THE Independent National Electoral Commission (INEC) has written to the Peoples Democratic Party (PDP), informing it that it had in its possession a valid court order that restrained it from accepting, recognising or treating as nominated candidates of the party, any candidate who did not emerge in accordance with the order of the court.
The commission, through its secretary, Mrs Auguasa C. Ogakwu, in a letter dated December 9, 2014, addressed to the national chairman of the party, Alhaji Adamu Mu’azu, a copy of which was obtained by the Nigerian Tribune, advised the party to be guided by the order of the court while taking action on the Oyo State delegates’ list.
A Federal High Court in Abuja had, on Friday, ordered INEC not to recognise any list of delegates for PDP primaries in Oyo State for the selection of candidates for the state House of Assembly and governorship, other than the list of candidates that emerged from the ward delegates congresses of November 24, in 351 wards in the state.
Delivering judgment in an originating summons filed by Mr Adelowo Aremu Ademola against PDP, the party’s national legal adviser, Victor Kwon; its national organising secretary, Alhaji Abubakar Mustapha; chairman and secretary of the Oyo State electoral committee, Dr Aliyu Idi Hong and Senator Ndoma Egodo, as well as INEC, Justice Evoh Chukwu ordered the PDP and the electoral body not to recognise any list except the one marked as Exhibit G before the court.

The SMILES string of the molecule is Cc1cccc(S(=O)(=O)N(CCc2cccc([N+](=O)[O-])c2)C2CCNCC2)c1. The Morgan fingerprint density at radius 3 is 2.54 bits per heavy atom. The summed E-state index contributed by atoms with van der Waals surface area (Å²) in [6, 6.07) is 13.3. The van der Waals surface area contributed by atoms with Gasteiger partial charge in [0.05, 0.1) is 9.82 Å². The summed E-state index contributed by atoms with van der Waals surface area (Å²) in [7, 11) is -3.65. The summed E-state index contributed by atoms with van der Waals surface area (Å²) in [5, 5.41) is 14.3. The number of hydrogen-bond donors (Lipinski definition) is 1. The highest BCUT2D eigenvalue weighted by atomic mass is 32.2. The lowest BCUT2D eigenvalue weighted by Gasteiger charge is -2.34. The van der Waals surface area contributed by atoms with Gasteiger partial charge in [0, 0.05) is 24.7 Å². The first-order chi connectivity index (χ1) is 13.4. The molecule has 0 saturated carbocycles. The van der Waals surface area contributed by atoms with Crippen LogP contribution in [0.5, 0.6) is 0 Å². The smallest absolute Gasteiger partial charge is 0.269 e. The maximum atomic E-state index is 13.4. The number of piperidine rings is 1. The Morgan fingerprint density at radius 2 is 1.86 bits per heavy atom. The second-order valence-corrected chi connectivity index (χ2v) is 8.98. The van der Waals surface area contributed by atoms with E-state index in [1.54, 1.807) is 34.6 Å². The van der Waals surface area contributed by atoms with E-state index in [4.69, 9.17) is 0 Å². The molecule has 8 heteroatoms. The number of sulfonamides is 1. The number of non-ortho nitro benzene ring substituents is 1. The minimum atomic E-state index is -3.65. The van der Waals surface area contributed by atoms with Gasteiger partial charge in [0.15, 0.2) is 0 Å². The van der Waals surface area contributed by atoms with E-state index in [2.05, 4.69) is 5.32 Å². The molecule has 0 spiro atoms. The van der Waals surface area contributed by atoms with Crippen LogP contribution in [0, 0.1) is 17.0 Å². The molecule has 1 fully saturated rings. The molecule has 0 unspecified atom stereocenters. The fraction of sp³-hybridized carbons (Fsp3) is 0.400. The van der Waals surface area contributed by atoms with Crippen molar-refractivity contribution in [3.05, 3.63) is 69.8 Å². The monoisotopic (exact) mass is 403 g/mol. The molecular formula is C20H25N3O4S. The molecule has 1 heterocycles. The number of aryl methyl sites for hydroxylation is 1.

The court also restrained the defendants from using any other delegates other than those who emerged victorious at the said congress for the selection of candidates for the offices of House of Assembly and governor.
The plaintiff, among other things, sought the determination of the court on “whether having regards to the Electoral Act, 2010, provisions of the constitution and the PDP electoral guidelines for primaries, any delegate other than delegates who emerged victorious at the ward delegates congress held on November 24, 2014 is eligible to vote at the party’s primaries to nominate candidates for the House of Assembly, National Assembly and governorship elections in Oyo Sate.”
Four questions were brought before the court for determination by the plaintiff, alongside eight prayers which were all granted in his favour.